Sunday, February 10, 2008

Infrared-obscuring smoke: let the electro-optical wars begin

Posted by John Keller

Military technology never seems to last long in a vacuum. When one breakthrough system is developed, something able to counter its capabilities usually follows closely behind.

We can see this phenomenon from ancient times. The invention of the stirrup -- every bit as significant as the machine gun and the atom bomb -- enabled soldiers to fight fast and hit hard from horseback. It wasn't long, however, until infantry learned to form squares with spears protruding outward to repel cavalry charges.

The machine gun led to trenches and other concealment. Heat-seeking and radar-guided missiles? Enter flares and chaff dispensers to confuse the missiles' guidance systems. To counter visible-light sensors like cameras and the naked eye, soldiers for centuries have thrown up smoke screens, often with great affect.

Smoke has met its match in recent years with the infrared sensor, which detects heat instead of reflected light. IR sensors are extremely effective at penetrating smoke, dust, and other obscurants. The problem is these sensors are progressively becoming less expensive and more widely available.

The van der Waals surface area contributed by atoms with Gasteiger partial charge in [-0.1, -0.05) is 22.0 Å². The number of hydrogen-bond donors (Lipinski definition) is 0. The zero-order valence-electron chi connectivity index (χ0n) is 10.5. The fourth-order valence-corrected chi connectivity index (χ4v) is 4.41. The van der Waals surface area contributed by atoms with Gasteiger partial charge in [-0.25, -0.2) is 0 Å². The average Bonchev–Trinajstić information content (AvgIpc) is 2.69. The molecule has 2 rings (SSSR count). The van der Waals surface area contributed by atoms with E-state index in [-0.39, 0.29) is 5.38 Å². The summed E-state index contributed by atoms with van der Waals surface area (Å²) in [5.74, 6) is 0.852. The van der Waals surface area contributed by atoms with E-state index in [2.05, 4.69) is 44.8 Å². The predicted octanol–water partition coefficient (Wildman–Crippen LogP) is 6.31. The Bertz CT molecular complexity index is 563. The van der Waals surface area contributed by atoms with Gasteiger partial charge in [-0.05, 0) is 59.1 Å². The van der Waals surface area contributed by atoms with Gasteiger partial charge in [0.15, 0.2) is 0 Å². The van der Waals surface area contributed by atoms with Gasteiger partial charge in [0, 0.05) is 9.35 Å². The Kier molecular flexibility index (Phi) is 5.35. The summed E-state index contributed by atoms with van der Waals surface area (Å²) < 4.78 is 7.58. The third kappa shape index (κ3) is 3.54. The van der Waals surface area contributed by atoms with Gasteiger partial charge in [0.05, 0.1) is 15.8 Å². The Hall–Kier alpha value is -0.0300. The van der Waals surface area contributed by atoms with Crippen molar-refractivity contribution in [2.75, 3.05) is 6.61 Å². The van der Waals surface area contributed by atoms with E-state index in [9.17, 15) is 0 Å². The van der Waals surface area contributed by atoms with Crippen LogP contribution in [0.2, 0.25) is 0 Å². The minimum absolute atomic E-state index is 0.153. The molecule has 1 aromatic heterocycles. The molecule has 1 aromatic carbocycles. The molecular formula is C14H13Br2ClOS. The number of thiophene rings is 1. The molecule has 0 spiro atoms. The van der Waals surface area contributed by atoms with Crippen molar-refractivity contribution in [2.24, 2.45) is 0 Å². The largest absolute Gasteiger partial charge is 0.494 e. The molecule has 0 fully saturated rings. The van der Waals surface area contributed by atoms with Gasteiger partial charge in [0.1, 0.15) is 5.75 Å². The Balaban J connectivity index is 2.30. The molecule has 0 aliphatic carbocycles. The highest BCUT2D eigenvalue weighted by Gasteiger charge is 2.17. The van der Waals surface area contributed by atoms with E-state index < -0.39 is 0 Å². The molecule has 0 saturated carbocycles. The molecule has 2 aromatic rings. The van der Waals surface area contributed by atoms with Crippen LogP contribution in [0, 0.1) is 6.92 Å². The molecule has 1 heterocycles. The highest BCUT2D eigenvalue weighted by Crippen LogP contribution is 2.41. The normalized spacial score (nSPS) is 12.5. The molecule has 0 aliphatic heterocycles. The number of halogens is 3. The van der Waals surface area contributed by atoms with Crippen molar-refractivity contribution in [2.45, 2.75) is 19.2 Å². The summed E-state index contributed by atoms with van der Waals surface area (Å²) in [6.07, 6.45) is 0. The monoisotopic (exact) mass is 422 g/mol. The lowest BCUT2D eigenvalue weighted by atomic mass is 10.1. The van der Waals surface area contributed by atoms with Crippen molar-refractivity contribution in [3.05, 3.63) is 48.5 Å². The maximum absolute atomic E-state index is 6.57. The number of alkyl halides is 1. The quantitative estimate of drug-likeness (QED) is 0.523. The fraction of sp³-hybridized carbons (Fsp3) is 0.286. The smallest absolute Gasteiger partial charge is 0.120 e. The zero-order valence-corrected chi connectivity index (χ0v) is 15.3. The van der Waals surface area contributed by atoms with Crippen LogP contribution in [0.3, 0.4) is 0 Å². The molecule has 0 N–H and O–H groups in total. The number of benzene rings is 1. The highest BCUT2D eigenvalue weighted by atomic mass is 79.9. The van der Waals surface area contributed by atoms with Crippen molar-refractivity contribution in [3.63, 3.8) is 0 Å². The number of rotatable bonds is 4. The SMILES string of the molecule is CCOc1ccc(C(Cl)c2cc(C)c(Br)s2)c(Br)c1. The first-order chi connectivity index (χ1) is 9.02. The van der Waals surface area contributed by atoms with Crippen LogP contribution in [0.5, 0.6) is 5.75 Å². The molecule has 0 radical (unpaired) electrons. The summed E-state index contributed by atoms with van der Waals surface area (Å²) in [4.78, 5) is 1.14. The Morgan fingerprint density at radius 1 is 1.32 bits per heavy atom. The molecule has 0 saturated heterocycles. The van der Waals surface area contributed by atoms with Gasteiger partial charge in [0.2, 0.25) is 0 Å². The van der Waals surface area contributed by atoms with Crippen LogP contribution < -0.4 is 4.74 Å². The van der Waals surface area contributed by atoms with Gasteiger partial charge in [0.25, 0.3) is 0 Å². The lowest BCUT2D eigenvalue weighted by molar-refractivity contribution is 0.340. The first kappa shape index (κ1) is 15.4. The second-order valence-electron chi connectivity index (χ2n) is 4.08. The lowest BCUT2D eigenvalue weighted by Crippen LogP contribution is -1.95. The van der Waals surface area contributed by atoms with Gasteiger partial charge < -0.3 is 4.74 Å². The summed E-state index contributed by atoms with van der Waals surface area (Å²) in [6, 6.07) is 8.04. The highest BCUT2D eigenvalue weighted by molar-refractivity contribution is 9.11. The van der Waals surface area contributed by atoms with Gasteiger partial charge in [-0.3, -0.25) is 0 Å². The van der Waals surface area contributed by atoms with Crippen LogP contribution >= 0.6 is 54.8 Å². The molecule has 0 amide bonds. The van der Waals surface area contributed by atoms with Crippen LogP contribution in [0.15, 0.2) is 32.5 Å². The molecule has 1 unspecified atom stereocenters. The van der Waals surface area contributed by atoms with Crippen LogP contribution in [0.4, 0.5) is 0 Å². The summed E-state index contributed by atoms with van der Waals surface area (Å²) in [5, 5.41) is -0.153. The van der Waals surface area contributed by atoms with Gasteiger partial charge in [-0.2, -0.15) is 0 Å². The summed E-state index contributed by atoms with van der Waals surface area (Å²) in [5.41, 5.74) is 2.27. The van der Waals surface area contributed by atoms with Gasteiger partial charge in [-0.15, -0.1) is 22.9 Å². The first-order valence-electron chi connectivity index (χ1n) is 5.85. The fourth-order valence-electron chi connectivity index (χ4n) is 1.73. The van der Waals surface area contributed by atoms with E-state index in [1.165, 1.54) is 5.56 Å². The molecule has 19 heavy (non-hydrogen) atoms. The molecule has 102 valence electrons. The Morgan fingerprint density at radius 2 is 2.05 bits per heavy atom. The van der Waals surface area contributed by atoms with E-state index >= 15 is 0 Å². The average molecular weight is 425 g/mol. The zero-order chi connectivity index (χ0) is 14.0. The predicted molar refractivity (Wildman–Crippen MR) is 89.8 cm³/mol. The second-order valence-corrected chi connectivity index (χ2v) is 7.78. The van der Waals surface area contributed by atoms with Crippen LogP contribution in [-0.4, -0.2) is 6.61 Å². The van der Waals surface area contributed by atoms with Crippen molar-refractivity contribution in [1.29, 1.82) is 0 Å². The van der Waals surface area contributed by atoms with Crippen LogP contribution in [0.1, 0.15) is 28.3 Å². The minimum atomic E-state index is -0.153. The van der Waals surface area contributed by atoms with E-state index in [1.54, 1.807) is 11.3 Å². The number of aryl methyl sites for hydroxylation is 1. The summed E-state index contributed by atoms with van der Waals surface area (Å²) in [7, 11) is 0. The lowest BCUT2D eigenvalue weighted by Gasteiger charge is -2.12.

The Army has developed separate smoke-emitting weapons to fool visible-light and infrared sensors, but has no one weapon that can counter both. How to regain the edge?

Wired's Danger Room blog has a story entitled Army Looking for Infrared Smoke Screens that talks about efforts at the U.S. Army Aberdeen Proving Ground, Md., to develop a bi-spectral smoke/obscurant -- or one kind of smoke screen to hide soldiers from visible-light and infrared sensors.

The Army has issued a Small Business Technology Transfer (STTR) solicitation open from 19 Feb. to 19 March for companies to solicit ideas on developing bi-spectral smoke/obscurant material. "This material will form an obscuring screen for the protection of soldiers and platforms against visible and infrared threats (heat seeking missiles, thermal viewer, laser guided missiles, sniper fire, etc.)," the solicitation states.

Intensive chemistry and material science, breakthroughs in vapor phase synthesis, and nanotechnology may be involved in this new bi-spectral obscurant, Army researchers say.

Now let's see what's eventually developed to counter this new weapon.

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